* Part FOUR of EIGHT * From a breakout session/presentation at Doxacon 2013
“Blessed are those who hunger and thirst for righteousness, for they shall be filled.” Matthew 5:6
So far, the Beatitudes have focused on spiritual blessedness when you are “without”: 1. “Blessed are the poor in spirit”: without anything to offer of yourself, you see your sinfulness. 2. “Blessed are those who mourn”: grieving a loss, your heart is broken by your sinfulness and how your sins have hurt others. and 3. “Blessed are the meek”: without pride, you are meek, and able to bless others. These next Beatitudes focus on good things we are meant to have in fullness: righteousness, mercy, and peace.
I think it’s safe to say that Mal Reynolds hungers & thirsts for righteousness. He may not agree to that, but the truth of it shows in his behavior towards others, especially Alliance Commander Harken in the episode Bushwhacked. Harken scorns Sergeant Malcolm Reynolds (“For some, the war will never be over.”) and scoffs at the Captain of Serenity (“SNIFF. That’s a very loyal crew you have there.”). [LOVE Harken’s (Actor, Doug Savant’s) *sniff*!]
Harken is not wrong: Mal does live with conflict over the war, but it’s due to his deep respect for individual man being wrongly treated, not because he’s a brute and likes power-mongering. His concern for others leads to that “very loyal crew.” Mal is so far from brute, in fact, that he speaks in a kind and fatherly way to Harken, almost as if the roles are reversed and Mal is making an effort to talk the officer out of his bad choice working for the Alliance. I half-expect Mal to say to Harken, “It’s not too late, you know – you could be free, like us.” Harken pushes forward with his Alliance agenda, not really listening to Malcolm speak to him as a man (from the episode BUSHWHACKED, written & directed by Tim Minear):
HARKEN Seems odd that you would name your ship after a battle you were on the wrong side of.
MAL May have been the losing side. Still not convinced it was the wrong one.
Still not wrong
Honesty can be impolite and cheeky. But it can also beget respect. And Mal is certainly honest about his motivations, and he’s not standing in awe of the Alliance officer’s status. While the inexperienced officer makes power postures, Mal the war veteran & ship’s captain shows that he owns himself and his ideas. I wonder if Mal could’ve won Harken over as a friend, if Harken hadn’t had an audience of other Alliance troops. Could Mal’s unspoken motto be: “Scorn the federations of men, but love the man?”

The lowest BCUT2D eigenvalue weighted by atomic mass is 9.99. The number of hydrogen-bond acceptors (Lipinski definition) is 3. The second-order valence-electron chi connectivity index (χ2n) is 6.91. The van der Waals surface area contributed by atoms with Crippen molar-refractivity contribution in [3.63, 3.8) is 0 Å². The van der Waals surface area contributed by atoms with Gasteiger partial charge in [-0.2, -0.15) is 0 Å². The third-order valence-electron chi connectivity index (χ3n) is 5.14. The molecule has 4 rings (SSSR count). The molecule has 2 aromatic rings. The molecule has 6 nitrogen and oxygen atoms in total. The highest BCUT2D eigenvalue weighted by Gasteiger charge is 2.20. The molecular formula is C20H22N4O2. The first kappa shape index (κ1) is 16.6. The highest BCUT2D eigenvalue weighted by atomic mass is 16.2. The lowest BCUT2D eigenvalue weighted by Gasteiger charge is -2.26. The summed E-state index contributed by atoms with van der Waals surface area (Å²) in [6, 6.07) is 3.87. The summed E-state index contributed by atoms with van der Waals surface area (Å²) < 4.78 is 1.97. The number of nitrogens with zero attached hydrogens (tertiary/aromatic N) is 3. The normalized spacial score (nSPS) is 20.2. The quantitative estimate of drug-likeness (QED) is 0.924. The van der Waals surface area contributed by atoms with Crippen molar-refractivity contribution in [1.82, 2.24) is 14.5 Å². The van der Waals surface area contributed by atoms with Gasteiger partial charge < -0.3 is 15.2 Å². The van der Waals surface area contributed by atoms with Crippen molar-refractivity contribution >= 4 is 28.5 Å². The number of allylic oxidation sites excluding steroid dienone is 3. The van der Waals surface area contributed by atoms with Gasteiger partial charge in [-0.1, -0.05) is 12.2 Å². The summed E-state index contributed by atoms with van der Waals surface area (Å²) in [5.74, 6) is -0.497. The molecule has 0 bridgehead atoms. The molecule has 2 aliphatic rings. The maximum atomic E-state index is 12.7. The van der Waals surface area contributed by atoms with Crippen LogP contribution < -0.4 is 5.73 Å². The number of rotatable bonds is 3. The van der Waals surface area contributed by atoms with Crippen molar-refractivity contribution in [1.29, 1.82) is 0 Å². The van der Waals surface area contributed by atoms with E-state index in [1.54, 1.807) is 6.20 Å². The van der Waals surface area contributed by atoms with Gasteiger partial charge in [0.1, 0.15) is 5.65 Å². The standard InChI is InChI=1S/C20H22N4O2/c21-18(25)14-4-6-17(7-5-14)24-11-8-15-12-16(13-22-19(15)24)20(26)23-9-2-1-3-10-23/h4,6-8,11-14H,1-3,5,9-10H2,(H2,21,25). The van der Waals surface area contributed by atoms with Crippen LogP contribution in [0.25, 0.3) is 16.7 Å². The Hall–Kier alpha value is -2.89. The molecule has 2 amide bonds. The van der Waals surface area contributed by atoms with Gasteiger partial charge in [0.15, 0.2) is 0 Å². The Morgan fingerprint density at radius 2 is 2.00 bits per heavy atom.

Mal’s respect for his fellow man is what fueled his fighting for The Independents. It is not unlike a hunger for righteousness in the way the Beatitude means. The Beatitude tells us to hunger for God’s truth, to be filled with a yearning for Him. Mal is unable to respect The Alliance, a sort of stand-in for God, but he extends professional kindness to the man, in this instance, Commander Harken. Mal may have lost his faith in God, but his love for his fellow man is something he cannot subdue even for the sake of his livelihood (see Train Job). Mal’s life is a great example of living for a greater truth. He is NOT living for God, and yet his life shows what a consuming hunger for something righteous looks like. This hunger for God’s Truth should consume us, as Mal’s desire leads him.
If Mal is a righteous man, then Jubal Early the Bounty Hunter not a bounty hunter, is consumed with an UNrighteous hunger: he is full of a passion, a focused energy on being righteous as he sees it. It’s self-righteousness, so it’s a wrong righteousness. As River says to Early, “You’re not right. You’re not righteous. You’ve got issues.” (from Objects in Space, written & Directed by Joss Whedon):
SIMON Are you Alliance?
EARLY Am I a lion?
EARLY I don’t think of myself as a lion. (tickled) You might as well, though. I have a mighty roar.
SIMON I said Alliance.
EARLY Oh. I thought…
SIMON No, I was…
EARLY That’s weird. (beat) Where’s your sister?
This scene is pure enjoyment for me. Played to focused perfection by Actor Richard Brooks, Jubal Early is amusing in his obsession with himself while also terrifying because his transitions from philosopher to brutal instrument are so smooth. Full of himself, he is ultimately empty. Does that seem right to you? His existential ponderings and wonderings about the state of River’s room while we know that Kaylee quivers in terror in the engine room prove that he is disconnected with the pain of being human. He is separate from the reality of “other” since he lives alone in his mind. His closing words, the final words of the series, are comical in his acceptance of his situation, and as they reflect Firefly‘s status as a cancelled show, adrift (more double entendre!!!):
“Well…here I am…” [floating into empty space]
As I watch him float off, I hear the words, “and he was sent empty away,” from Luke 1:53. What a difference between Mal, giving fatherly advice to Commander Harken, his enemy, and Jubal Early, threatening and terrifying for personal gain. Mal earns a family because of his righteous living; he helps offer stability and healing to River, who sends Jubal Early away empty.
“He has filled the (righteously?) hungry with good things but has sent the rich (those full of themselves?) away empty.” Luke 1:53
1. from episode BUSHWHACKED, written & directed by Tim Minear; guest starring Doug Savant as Commander Harken, Nathan Fillion as Captain Malcolm Reynolds NOTICE: how Mal, the prisoner, owns the interrogation with his confidence.
2. from episode: OBJECTS IN SPACE, written & directed by Joss Whedon; guest starring Richard Brooks as Jubal Early, Sean Maher as Dr. Simon Tam NOTICE: how seamlessly Early shifts back and forth from philosopher to hunter.